6. Thorson A, Biorck G, Bjorkman G, Waldenstrom J. Malignant carcinoid of the small intestine with metastases to the liver, valvular disease of the right side of the heart (pulmonary stenosis and tricuspid regurgitation without septal defects), peripheral vasomotor symptoms, bronchoconstriction, and an unusual type of cyanosis; a clinical and pathologic syndrome. Am Heart J. 1954;47(5):795–817. doi:10.1016/0002-8703(54)90152-0

7. Rohaizak M, Farndon JR. Use of octreotide and lanreotide in the treatment of symptomatic non-resectable carcinoid tumours. ANZ J Surg. 2002;72(9):635–638.

8. Fitzpatrick R, Davey C, Buxton MJ, Jones DR. Evaluating patientbased outcome measures for use in clinical trials. Health Technol Assess. 1998;2(14):i-iv, 1–74.

9. Food and Drug Administration (FDA). Guidance for industry - Patientreported outcome measures: use in medical product development to support labeling claims. 2009. Available from: loads/Drugs/.../Guidances/UCM193282.pdf. Accessed July 14, 2016.

10. Yao JC, Fazio N, Singh S, et al. Everolimus for the treatment of advanced, non-functional neuroendocrine tumours of the lung or gastrointestinal tract (RADIANT-4): a randomised, placebo-controlled, phase 3 study. Lancet. 2016;387(10022):968–977. doi:10.10 16/S0140-6736(15)00817-X

11. Strosberg J, El-Haddad G, Wolin E, et al. Phase 3 trial of (177)Ludotatate for midgut neuroendocrine tumors. N Engl J Med. 2017;376 (2):125–135. doi:10.1056/NEJMoa1607427

12. Caplin ME, Pavel M, Cwikla JB, et al. Lanreotide in metastatic enteropancreatic neuroendocrine tumors. N Engl J Med. 2014;371 (3):224–233. doi:10.1056/NEJMoa1316158

13. Vinik AI, Wolin EM, Liyanage N, Gomez-Panzani E, Fisher GA, ELECT Study Group. Evaluation of lanreotide depot/autogel efficacy and safety as a carcinoid syndrome treatment (ELECT): a randomized, double-blind, placebo-controlled trial. Endocr Pract. 2016;22(9):1068–1080. doi:10.4158/EP151172.OR

14. Giesinger JM, Kieffer JM, Fayers PM, et al. Replication and validation of higher order models demonstrated that a summary score for the EORTC QLQ-C30 is robust. J Clin Epidemiol. 2016;69:79–88. doi:10.1016/j.jclinepi.2015.08.007

15. Beaumont JL, Cella D, Phan AT, Choi S, Liu Z, Yao JC. Comparison of health-related quality of life in patients with neuroendocrine tumors with quality of life in the general US population. Pancreas. 2012;41(3):461–466. doi:10.1097/MPA.0b013e3182328045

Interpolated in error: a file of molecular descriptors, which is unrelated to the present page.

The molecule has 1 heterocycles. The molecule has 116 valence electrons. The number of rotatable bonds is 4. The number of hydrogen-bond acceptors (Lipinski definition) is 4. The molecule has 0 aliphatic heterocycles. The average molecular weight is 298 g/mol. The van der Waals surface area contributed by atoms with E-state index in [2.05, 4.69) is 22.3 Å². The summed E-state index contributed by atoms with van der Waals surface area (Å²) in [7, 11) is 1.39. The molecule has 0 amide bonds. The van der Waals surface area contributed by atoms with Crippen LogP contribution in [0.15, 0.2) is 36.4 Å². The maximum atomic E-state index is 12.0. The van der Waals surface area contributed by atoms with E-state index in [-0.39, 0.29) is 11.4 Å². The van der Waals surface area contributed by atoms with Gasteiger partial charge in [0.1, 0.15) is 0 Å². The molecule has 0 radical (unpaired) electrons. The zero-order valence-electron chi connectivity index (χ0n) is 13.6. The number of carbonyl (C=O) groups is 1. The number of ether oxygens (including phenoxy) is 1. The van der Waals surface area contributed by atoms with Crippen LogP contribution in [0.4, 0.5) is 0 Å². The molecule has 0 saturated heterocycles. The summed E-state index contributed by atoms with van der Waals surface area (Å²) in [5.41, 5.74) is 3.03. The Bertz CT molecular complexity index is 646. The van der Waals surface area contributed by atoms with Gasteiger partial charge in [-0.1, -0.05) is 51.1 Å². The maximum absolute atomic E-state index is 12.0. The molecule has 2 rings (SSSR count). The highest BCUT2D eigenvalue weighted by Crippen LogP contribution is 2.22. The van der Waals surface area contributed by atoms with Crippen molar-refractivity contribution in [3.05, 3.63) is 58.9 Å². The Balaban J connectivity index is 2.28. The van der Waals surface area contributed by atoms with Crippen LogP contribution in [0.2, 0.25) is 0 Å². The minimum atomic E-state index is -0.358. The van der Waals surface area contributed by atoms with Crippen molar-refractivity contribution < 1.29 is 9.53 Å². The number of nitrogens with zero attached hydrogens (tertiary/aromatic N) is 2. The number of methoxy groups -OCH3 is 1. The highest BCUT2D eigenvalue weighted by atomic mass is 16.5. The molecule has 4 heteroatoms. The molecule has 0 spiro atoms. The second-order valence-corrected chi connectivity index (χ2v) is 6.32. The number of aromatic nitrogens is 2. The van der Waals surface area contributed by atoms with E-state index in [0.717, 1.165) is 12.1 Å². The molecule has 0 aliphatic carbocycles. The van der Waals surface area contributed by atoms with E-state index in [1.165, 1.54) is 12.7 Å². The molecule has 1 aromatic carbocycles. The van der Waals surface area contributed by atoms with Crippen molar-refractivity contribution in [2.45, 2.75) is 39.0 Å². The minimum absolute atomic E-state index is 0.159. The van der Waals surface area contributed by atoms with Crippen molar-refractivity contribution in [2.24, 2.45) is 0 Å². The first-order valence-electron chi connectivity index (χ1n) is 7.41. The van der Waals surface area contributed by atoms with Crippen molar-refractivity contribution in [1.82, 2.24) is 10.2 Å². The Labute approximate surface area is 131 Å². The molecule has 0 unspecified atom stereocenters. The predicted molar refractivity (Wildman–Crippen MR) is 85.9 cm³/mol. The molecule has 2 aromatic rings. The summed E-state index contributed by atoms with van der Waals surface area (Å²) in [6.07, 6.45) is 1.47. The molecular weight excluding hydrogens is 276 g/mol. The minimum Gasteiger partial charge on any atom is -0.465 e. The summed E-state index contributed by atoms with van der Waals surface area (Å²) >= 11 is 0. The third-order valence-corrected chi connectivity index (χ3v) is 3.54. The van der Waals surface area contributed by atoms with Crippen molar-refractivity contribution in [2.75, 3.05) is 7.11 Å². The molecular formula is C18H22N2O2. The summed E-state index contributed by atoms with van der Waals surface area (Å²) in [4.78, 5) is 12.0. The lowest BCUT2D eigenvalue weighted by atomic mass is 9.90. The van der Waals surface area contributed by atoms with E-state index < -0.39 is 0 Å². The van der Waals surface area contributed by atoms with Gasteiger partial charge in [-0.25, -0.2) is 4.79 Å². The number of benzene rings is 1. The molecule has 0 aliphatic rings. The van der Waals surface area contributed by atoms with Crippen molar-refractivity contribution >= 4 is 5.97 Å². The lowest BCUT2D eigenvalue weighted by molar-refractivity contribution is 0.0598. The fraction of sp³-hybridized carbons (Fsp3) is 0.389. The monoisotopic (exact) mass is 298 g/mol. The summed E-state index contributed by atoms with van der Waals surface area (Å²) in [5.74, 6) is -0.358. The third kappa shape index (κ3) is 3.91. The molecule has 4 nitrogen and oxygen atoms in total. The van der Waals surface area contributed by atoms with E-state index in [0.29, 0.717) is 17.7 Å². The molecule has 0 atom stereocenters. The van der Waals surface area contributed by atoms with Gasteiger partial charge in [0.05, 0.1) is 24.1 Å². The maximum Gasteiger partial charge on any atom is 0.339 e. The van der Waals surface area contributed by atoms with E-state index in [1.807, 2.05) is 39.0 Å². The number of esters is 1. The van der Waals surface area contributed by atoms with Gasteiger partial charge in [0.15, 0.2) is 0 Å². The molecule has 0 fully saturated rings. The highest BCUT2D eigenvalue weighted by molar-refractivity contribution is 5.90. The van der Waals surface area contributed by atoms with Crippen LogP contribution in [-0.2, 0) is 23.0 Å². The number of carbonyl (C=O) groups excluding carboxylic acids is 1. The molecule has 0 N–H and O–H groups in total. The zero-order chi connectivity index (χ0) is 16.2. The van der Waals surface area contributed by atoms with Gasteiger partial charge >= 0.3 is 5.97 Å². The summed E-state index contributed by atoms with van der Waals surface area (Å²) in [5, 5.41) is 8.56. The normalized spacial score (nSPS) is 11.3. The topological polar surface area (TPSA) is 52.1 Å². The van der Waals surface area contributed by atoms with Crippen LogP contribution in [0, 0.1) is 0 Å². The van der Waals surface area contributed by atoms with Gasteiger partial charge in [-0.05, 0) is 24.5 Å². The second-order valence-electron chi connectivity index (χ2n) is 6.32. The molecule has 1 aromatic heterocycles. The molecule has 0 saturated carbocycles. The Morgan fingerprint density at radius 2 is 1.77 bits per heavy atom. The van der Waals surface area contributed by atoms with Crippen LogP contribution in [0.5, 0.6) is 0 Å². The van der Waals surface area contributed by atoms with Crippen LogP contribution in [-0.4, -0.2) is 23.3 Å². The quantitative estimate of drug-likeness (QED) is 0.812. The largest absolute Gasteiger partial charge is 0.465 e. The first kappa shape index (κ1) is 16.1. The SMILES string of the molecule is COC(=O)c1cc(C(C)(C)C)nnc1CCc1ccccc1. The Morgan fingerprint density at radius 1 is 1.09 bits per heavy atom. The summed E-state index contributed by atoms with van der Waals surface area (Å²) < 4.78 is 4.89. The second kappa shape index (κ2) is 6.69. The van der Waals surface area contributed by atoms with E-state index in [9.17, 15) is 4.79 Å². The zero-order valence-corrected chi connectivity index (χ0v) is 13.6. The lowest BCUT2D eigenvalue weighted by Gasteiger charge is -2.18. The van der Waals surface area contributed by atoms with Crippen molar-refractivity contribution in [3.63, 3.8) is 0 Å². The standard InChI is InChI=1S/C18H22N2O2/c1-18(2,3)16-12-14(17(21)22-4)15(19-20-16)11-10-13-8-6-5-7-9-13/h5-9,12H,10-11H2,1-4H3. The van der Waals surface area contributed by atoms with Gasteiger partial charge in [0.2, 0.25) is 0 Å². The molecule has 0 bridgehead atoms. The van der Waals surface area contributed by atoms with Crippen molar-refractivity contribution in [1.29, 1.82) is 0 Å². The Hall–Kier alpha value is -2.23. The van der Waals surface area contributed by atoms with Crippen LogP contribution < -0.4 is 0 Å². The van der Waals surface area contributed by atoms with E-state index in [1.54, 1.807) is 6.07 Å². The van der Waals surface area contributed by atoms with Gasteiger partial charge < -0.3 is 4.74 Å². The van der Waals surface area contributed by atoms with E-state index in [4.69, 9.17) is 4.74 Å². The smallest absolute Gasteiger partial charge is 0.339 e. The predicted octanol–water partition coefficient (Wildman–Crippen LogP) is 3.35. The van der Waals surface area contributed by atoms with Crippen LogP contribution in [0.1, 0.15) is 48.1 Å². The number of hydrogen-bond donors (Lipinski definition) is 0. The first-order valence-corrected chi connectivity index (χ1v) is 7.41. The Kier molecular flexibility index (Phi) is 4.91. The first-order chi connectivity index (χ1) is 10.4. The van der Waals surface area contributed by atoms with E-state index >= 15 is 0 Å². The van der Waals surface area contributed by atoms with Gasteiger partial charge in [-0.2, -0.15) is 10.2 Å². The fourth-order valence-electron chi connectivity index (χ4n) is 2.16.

16. Pearman TP, Beaumont JL, Cella D, Neary MP, Yao J. Health-related quality of life in patients with neuroendocrine tumors: an investigation of treatment type, disease status, and symptom burden. Support Care Cancer. 2016;24(9):3695–3703. doi:10.1007/s00520-016-3189-z

17. Singh S, Granberg D, Wolin E, et al. Patient-reported burden of a neuroendocrine tumor (NET) diagnosis: results from the first global survey of patients with NETs. J Glob Oncol. 2017;3(1):43–53. doi:10.1200/JGO.2015.002980

18. Kvols LK, Moertel CG, O’Connell MJ, Schutt AJ, Rubin J, Hahn RG. Treatment of the malignant carcinoid syndrome. Evaluation of a long-acting somatostatin analogue. N Engl J Med. 1986;315(11):663– 666. doi:10.1056/NEJM198609113151102

19. Fisher GA Jr., Wolin EM, Liyanage N, et al. Patient-reported symptom control of diarrhea and flushing in patients with neuroendocrine tumors treated with lanreotide depot/autogel: results from a randomized, placebo-controlled, double-blind and 32-week open-label study. Oncologist. 2018;23(1):16–24. doi:10.1634/theoncologist.

20 17-0284 20. Fisher GA, Pommier RF, Wolin EM, et al. Lanreotide depot (LAN) for symptomatic control of carcinoid syndrome (CS) in neuroendocrine tumor (NET) patients previously responsive to octreotide (OCT): subanalysis of patient-reported symptoms from the phase III elect study. J Clin Oncol. 2017;35(15_suppl):4088. doi:10.1200/ JCO.2017.35.15_suppl.4088